Fan of Gap commercials can't accept spots' demise

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I remember exactly where I was when I got the news. I was sitting in my living room chair with my legs slung over one of the arms. I was talking to my dad, who had called long distance from Chicago. Then he said it: "They're taking those Gap ads off the air, you know." I couldn't believe it then, and I can't believe it now. Gap commercials with the dancing youngsters on white backgrounds have finally brought us something interesting and pleasing, and they're taking them away?

I really don't understand how it happened. I am always anticipating the next Gap ad, discussing it with my peers, and I stop channel surfing to watch the commercials. As far as I can see, Gap has its demographic (me) right where it wants it.

Gap used to mean upper middle-class white kids. Now Abercrombie & Fitch, by putting its name so obviously on every garment it makes, has taken Gap's place as the way to proclaim wealth if you're 15, while Gap has become fashion for those who don't particularly know what their style is-and that is a lot of kids.

Although Gap has something for everyone, it hasn't become faceless. Gap has the ability to give the audience what it wants: something new, interesting and attractive with every commercial.

Gap gets it, and others don't. There is just so much wrong with most teen-aimed advertising today. The flattery with the big vocabulary fad inspired by Kevin Williamson scripts ["Dawson's Creek" and "Scream"] is just another way to say, "We're on your side"-which is something I can guarantee we don't want to hear. In fact, it's insulting. We don't like advertisers trying to appeal to our rebellious adolescent sensibilities by pretending to go against the grain. These attempts by advertisers to show they understand us are misguided.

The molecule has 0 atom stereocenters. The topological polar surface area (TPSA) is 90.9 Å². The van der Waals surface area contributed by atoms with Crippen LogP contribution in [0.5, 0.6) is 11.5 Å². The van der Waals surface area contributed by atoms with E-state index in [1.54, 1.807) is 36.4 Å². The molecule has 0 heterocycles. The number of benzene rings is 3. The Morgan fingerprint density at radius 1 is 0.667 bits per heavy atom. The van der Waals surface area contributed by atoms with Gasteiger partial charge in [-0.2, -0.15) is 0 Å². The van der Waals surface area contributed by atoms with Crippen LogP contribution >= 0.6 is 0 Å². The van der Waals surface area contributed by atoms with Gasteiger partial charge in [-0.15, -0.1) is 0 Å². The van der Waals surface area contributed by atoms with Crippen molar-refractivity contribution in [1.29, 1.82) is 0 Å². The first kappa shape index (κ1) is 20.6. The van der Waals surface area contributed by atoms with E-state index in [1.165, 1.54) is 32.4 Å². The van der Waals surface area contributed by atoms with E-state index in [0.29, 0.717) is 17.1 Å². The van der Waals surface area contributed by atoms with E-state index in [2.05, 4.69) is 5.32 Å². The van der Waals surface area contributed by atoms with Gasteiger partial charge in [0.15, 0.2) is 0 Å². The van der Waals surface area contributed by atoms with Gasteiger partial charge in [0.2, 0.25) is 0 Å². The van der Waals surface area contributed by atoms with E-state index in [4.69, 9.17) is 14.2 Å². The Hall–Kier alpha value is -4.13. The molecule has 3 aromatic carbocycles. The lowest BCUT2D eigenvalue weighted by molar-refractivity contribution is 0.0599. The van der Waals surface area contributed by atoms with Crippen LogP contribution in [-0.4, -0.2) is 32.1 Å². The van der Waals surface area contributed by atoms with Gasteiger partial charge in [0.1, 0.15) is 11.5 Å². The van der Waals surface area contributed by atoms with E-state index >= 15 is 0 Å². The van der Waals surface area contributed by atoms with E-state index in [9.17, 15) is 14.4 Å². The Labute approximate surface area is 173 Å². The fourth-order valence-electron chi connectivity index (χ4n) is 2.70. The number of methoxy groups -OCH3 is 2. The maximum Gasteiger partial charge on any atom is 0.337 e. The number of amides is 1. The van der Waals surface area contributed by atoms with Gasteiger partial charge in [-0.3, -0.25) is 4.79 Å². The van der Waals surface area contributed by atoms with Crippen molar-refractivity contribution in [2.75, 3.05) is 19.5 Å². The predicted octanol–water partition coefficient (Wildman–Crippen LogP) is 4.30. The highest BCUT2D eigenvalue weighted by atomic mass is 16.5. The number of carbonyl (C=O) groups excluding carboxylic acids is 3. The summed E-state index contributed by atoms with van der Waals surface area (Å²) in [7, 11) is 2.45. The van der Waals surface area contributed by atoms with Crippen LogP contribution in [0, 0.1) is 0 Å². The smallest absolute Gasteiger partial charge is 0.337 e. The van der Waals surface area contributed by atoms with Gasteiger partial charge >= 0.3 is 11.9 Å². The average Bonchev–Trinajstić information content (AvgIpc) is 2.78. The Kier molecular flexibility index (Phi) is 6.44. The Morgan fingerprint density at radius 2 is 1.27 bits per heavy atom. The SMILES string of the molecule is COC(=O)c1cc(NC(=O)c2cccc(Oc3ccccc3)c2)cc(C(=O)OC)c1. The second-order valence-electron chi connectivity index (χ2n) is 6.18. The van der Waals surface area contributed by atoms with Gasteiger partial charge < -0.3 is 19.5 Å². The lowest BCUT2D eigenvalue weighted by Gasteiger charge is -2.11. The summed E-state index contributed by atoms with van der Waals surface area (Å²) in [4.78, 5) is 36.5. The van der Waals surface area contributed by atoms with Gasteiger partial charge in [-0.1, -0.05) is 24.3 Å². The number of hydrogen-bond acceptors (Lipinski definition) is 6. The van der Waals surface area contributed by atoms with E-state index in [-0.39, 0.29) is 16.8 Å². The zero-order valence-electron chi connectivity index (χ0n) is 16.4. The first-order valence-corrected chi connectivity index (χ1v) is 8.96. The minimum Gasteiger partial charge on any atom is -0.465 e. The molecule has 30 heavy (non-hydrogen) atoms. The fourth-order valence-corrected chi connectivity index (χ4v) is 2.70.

Last year, J.C. Penney Co.'s Arizona jeans used an off-the-mark ad showing a bunch of teens of various ethnicities and images walking along the street criticizing TV commercials (one says: "And what about those ones where they just scream at you?").

The obvious point was to show teens that Arizona jeans knows what it's really like to be a kid, and that all those other companies just don't understand. The consensus of the kids in the ad, and the tag line for the spot, was, "Just show us the jeans."

Unfortunately, Arizona didn't take its own advice. Gap did. Gap showed us the jeans, the khakis, the leather, the corduroy or the vests.

In the Gap ads, pleasing visual effects were paired with pleasing music. First to air were Gap khakis on attractive people dancing to several music genres against a white background. Then, Gap vests, corduroy pants, and leather on attractive people sitting on white steps and singing songs we vaguely knew. Then, Gap winter clothes on people dancing to holiday music. It seems that someone would have pinpointed this formula before. If sight plus sound equals TV, then pleasing sight plus pleasing sound equals pleasing television.

These Gap ads, by creating a new niche, didn't have to conform to any set ones. Gap adopted a style that was unique, but didn't alienate anyone.

Clothes can help someone to define who he or she is. If this is true anywhere, it's true in school. Teens don't need ads to tell us that. We can see through advertising, so advertisers should never try to spin the issue. Advertisers trying too hard to impress the teen demographic is just as pathetic as a boy trying to impress a girl. It's simple: Be attractive, and we'll want you really badly.

Gap ads are clearly selling clothing, but they leave something to the imagination with their simplicity. I trust the company will continue to bring us successful ads. Although I can hardly handle the loss of my favorite commercials, I console myself with the hope that Gap has something even better up its sleeve.

Katie Garfield is an 18-year-old high school senior and daughter of Ad Age's Ad Review columnist, Bob Garfield.

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